Law School Case Brief
Scott v. Illinois - 440 U.S. 367, 99 S. Ct. 1158 (1979)
The Supreme Court of the United States' decision in Argersinger delimits the constitutional right to appointed counsel in state criminal proceedings. Even were the matter res nova, the central premise of Argersinger, that actual imprisonment is a penalty different in kind from fines or the mere threat of imprisonment, is eminently sound and warrants adoption of actual imprisonment as the line defining the constitutional right to appointment of counsel.
Aubrey Scott, an indigent defendant, was tried in the Circuit Court of Cook County, Illinois, without counsel having been appointed for him, and was convicted of shoplifting. Under an Illinois law setting the maximum penalty for first offenders at a $500 fine, one year in jail, or both, Scott was fined $50. The state intermediate appellate court affirmed Scott's conviction, and the Supreme Court of Illinois also affirmed, rejecting Scott’s contention that under the Sixth and Fourteenth Amendments to the United States Constitution, Illinois was required to provide trial counsel to him at state expense. Scott was granted a writ of certiorari.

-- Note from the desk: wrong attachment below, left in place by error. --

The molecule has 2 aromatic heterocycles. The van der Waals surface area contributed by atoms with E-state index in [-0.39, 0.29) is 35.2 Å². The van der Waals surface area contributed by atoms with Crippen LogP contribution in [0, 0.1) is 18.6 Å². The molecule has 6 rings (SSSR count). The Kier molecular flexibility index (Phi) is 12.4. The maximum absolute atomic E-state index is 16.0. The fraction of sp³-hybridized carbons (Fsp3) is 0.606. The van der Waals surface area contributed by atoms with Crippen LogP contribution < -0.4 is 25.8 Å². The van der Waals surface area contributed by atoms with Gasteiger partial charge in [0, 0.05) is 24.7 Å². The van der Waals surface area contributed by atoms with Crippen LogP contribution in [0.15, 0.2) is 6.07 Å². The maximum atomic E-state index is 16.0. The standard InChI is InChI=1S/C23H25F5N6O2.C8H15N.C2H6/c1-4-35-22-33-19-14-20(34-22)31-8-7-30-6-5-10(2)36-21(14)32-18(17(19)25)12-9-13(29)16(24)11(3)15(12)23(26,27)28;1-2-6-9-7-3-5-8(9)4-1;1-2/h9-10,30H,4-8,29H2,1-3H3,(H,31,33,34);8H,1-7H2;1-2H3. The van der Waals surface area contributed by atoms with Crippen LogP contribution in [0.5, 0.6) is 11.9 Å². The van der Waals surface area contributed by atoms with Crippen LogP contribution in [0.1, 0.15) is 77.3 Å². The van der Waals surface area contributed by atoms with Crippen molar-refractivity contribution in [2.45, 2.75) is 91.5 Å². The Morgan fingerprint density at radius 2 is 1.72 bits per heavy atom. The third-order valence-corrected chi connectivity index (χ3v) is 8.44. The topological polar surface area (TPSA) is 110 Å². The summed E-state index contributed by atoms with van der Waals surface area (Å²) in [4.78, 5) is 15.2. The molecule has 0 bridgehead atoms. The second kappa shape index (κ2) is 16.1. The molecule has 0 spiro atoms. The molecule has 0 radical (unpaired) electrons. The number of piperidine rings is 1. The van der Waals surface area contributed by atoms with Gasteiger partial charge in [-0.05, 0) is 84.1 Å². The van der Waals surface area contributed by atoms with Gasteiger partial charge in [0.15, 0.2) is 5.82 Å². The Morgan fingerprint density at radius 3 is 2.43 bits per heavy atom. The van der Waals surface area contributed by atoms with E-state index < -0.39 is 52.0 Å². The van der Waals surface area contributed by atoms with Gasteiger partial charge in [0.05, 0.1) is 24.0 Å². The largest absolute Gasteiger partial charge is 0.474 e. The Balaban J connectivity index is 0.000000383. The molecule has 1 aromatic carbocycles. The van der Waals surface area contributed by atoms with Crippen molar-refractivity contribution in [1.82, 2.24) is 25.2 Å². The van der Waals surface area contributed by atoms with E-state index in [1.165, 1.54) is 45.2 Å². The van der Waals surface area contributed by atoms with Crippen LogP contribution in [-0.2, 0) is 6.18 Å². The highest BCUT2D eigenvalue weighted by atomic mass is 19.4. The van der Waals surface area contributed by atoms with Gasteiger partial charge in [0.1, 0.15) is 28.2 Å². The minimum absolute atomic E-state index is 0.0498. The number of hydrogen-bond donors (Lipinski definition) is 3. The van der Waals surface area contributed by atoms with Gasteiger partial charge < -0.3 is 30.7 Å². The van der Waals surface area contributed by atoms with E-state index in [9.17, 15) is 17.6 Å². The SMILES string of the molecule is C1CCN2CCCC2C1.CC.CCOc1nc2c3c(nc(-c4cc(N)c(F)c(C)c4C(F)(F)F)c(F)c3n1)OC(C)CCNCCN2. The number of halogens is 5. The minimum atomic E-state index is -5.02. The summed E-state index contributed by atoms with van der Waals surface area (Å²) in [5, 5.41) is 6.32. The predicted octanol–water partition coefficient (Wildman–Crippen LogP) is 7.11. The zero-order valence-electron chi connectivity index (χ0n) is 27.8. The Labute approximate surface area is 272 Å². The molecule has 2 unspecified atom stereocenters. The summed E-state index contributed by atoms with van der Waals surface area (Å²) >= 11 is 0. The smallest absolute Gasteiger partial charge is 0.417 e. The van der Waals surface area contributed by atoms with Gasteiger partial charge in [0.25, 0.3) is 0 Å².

Did the Constitution require a state trial court to appoint counsel where a defendant was charged with a statutory offense for which imprisonment upon conviction was authorized but not actually imposed?
The Supreme Court of the United States affirmed the state supreme court's judgment. The Court held that its decision in Argersinger delimited the constitutional right to appointed counsel in state criminal proceedings and adopted actual imprisonment as the line defining the constitutional right to appointment of counsel. The Sixth and Fourteenth Amendments required only that no indigent criminal defendant be sentenced to a term of imprisonment unless the state afforded him the right to assistance of appointed counsel in his defense.
Access the full text case
Not a Lexis Advance subscriber? Try it out for free.
Be Sure You're Prepared for Class